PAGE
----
Then I just decided to have it sent to my house. When I got home, I had about 4 days to do edits. Coffee coffee coffee, no shower, stand up every 2 hours to stretch and then back to it.  What people don’t know is that some deadlines are flexible, but sometimes if deadline is missed by 2 weeks, the book could pushed back by a year.  That starts this whole cascade effect.  The book doesn’t get published right away, that delays getting paid, and so on.

J: This is my first book, so I wasn’t sure how it was going to work. They told me that they were sending me a document and it would have comments and things in the margins. It came to me when my son was graduating and there were 10 people in my house. I tried to open and scroll through it. I didn’t see much, just a few marks here and there.

I woke up in a cold sweat and realized that there had to be comments and I just didn’t know how to open it. I went to the computer and found 167 of them.

SO: You don’t want to let anyone know that you don’t know how something works or what the acronyms mean.

C: During my deadline, I won’t commit to seeing anyone or doing anything. Even if I have 5 weeks to work on them, which is quite a bit of time.  I just read this quote that said “the way you spend your days is the way you spend your life” and I’ve just had this revelation that I’m spending my life sitting in bed, staring at a computer. {There was more to this}

Now I know that unless it’s a strict deadline, I need to get out.  It’s okay to go for a walk.  I’ve started going camping by myself.  It’s sort of scary, but that’s what life is about, right? That feeling that you might die, it makes you feel alive.

For your endings, do you have an ending set? Or do you just go along with it?

SY: I end my chapters like it’s the end of the scene. For me, I don’t know if I’ve ever kept any of my original endings. Most of the time I write my books as stand alones and then they want me to write another one.

SO: Lately I’ve been trying to plan ahead. Sometimes my editor will say no. I like to know the end before I write the story. It’s all about my character and where they’re going.

J: I don’t know where they’re going to end. They have a question that I’m trying to figure out. For this one, I’m trying to figure out why he’s walking around barefoot and when I got there, it was pretty cool. Then the second question is “will he find a thin space?” And I wrote the book to find out.

C: I’m working on my second book and I still don’t know the ending. I’ve only written one ending so far because I’ve only written one book. For this one, the ending changed. I had a different character dying and it changed the message of what I was trying to say.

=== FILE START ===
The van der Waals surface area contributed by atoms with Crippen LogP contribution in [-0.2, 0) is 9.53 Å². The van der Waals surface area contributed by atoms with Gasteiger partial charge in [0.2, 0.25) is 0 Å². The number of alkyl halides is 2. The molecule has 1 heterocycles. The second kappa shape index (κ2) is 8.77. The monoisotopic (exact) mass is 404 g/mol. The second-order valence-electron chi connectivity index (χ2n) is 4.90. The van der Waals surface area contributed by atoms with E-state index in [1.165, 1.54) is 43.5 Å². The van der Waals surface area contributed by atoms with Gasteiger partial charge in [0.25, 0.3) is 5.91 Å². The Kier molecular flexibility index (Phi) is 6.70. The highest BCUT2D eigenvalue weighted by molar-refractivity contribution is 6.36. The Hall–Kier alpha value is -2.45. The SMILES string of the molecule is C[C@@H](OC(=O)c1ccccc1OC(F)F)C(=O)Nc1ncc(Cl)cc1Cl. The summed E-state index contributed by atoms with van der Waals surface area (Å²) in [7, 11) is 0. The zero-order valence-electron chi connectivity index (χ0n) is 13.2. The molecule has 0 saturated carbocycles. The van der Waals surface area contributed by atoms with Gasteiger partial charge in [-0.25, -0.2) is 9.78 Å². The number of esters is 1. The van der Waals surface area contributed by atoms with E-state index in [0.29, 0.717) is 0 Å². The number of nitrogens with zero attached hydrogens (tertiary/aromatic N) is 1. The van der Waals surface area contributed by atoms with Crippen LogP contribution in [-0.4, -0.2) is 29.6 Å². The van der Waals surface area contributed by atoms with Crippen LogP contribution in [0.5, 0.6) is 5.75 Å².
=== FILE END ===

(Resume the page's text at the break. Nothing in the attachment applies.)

There is a death at the end and at first I changed it to a different character.  And then changed it to no one dying.  I sort of told them to have a cuddle.  My editor told me that life isn’t really like that and that I needed to kill someone off.  So I got all killy and chose a different character.

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Do you usually have characters in your head that you need to find a story or a story that you need to find characters?

C: I never really have ideas. It’s sort of a problem, so let’s see how my career goes. I’ll just sit down and do some free writing and remember that it’s okay to write rubbish. Then I look over it and see if there’s anything I want to take away from it.

SY: For me, it depends on the book. For The Program, I had the idea for that couple and would they get back together. I sort of liked having the idea first. In the new book, I’m making the characters adapt to the idea.

SO: Most of my stuff is character driven. I had the idea and had to figure out who the best characters would be to tell the story. In Fixing Delilah, I had a girl knocking on my head telling me she wanted to tell me about her issues.

J: The character sort of morphs along. I didn’t know who the barefoot boy was, but it was his voice. It’s sort of horrifying that I wrote an entire book to write this one, but I had his voice.

What’s one thing about publishing that you wish someone would have you?

J: It would be too much info of they gave you a tutorial.  It’s sort of nice to find things out as I go along.

SY: It’s so much of a roller coaster.  I knew it would be, but not this extreme. I can have one month were one week,  I get horrible news like maybe a book gets canceled and then the next week you hear that you have great sales.

J: There’s so much that’s out of your hands.

SO: All you want to do is get your book published. To be able to walk into Mysterious Galaxy and see your book. When you get there, it’s going to be going uphill and downhill.

SY: The business side is what gets to me.

C: One of the things that’s difficult is that it’s a business. You’ve written a book and handled it off and everyone starts talking about it differently. It would be good to say that its okay to say no to edits. You might get pushed too far. You’re so grateful that you’ve been accepted into the club that you’ll do anything.  But, if you change parts of your book to something that you don’t like — because maybe their opinion was wrong — you’re going to hate it forever.